I cannot state exact prices since they will vary according to where you live. No matter where you are, however, a raw diet can be purchased for a lot less than the commercial diets will cost you.
Going Beyond AAFCO Standards
Will the “budget” raw food you make up to feed your dog at home be certified by the guys in white coats? No, it won´t, but your dogs won´t mind. AAFCO (the Association of American Feed Control Officials) have standards that have nothing to do with the quality of food that goes into your dog. Feathers and leather are fine ingredients and will meet AAFCO standards as long as a few vitamins and minerals are thrown in.
That list of your dog´s AAFCO-approved bag of food is also what went into it, not necessarily what is present at the moment. Any pet food that is cooked to a temperature exceeding 290 degrees Fahrenheit will have some important vitamins destroyed.
Do you really think dogs have been sitting around waiting for an AAFCO-approved diet for the last several thousand years? Does that sound like something that meets “all your dog´s needs”?
You can easily put together a diet that will satisfy all the needs of your dog. The only ingredient I would always recommend adding (if you can purchase it in your area) is fish oil. My dogs also get plenty of antioxidants through eating locally grown tropical fruit (like coconut). If you are not adding fresh fruit to your mixture, think about this too.
Best Raw Dog Food Ingredient
The best ingredient when you make up raw dog food is:
Why Preparing Raw Dog Food Is Worth the Effort
There are a lot of advantages to feeding a dog a natural diet, but when I first looked into it, one of the first things I had to focus on was cost. I live frugally, and always try to live “green”, and I decided early on that a raw dog food sold in plastic packs or medallions was neither affordable nor appropriate to my lifestyle.
I do not have a huge freezer, like some of the forums claim you will need to make raw feeding affordable. It just requires some effort. If most of the options I listed are not available to you, try calling your local zoo and ask the keeper there for other ideas in your area. There are good cheap food ingredients available everywhere.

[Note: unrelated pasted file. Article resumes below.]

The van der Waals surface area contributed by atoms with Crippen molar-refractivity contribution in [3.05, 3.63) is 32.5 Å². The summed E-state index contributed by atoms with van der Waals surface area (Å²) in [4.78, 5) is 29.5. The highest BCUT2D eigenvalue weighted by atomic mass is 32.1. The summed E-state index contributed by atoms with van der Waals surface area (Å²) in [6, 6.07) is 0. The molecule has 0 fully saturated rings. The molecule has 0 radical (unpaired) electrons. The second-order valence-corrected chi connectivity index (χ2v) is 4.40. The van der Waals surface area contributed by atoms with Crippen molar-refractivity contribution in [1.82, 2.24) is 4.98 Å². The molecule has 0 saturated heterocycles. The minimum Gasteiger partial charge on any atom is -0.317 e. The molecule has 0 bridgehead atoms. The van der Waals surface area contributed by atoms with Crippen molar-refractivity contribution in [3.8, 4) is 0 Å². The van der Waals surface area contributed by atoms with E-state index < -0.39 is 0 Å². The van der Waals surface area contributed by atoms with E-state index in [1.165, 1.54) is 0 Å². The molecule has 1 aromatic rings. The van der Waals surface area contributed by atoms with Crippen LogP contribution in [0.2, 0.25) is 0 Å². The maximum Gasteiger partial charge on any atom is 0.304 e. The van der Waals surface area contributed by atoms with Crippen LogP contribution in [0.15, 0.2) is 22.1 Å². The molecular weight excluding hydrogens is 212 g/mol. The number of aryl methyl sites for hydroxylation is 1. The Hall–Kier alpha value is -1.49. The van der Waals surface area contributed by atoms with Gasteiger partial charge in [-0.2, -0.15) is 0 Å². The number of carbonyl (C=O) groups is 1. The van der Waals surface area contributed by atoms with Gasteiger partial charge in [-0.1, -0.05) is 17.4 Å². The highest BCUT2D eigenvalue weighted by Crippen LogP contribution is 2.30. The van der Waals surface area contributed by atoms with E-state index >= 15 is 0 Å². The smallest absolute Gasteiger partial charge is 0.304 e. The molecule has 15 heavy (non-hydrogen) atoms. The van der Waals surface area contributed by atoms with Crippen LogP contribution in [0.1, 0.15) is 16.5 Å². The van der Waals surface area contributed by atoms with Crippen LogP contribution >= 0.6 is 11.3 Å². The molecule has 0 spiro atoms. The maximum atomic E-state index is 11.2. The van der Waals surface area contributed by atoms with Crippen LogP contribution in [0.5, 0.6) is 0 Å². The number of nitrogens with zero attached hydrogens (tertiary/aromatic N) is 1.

Your dog does not need to eat human quality ingredients, and you do not need to depend on some company to make up his feed for you. In most places, a raw diet can be put together for a lot less than about $1 a day. Don´t you think your dog is worth $1 a day?
No company is going to do this for you; natural raw dog food is not commercial.
Switch your dog to what is right, but do it yourself.
It is worth the effort.
Questions & Answers
We have adopted a 150 pound English Mastiff who has been on a raw diet for last three years. It is very expensive: 2 chicken breasts + 1 pound ground beef per day (in 2 feedings). He also gets legumes. Help! This is expensive. He has allergies & this was recommended by a holistic vet (and a previous owner). How can I feed him for way less than $3/day??
I am seeing conflicting information about avocados and fat for my dog's diet. High-fat ketogenic diets are healthy for omnivores, so the fat thing makes no sense to me and I would think it is a good filler. Avocados are great for humans, but I'm reading good and bad about them for dogs. What are your thoughts?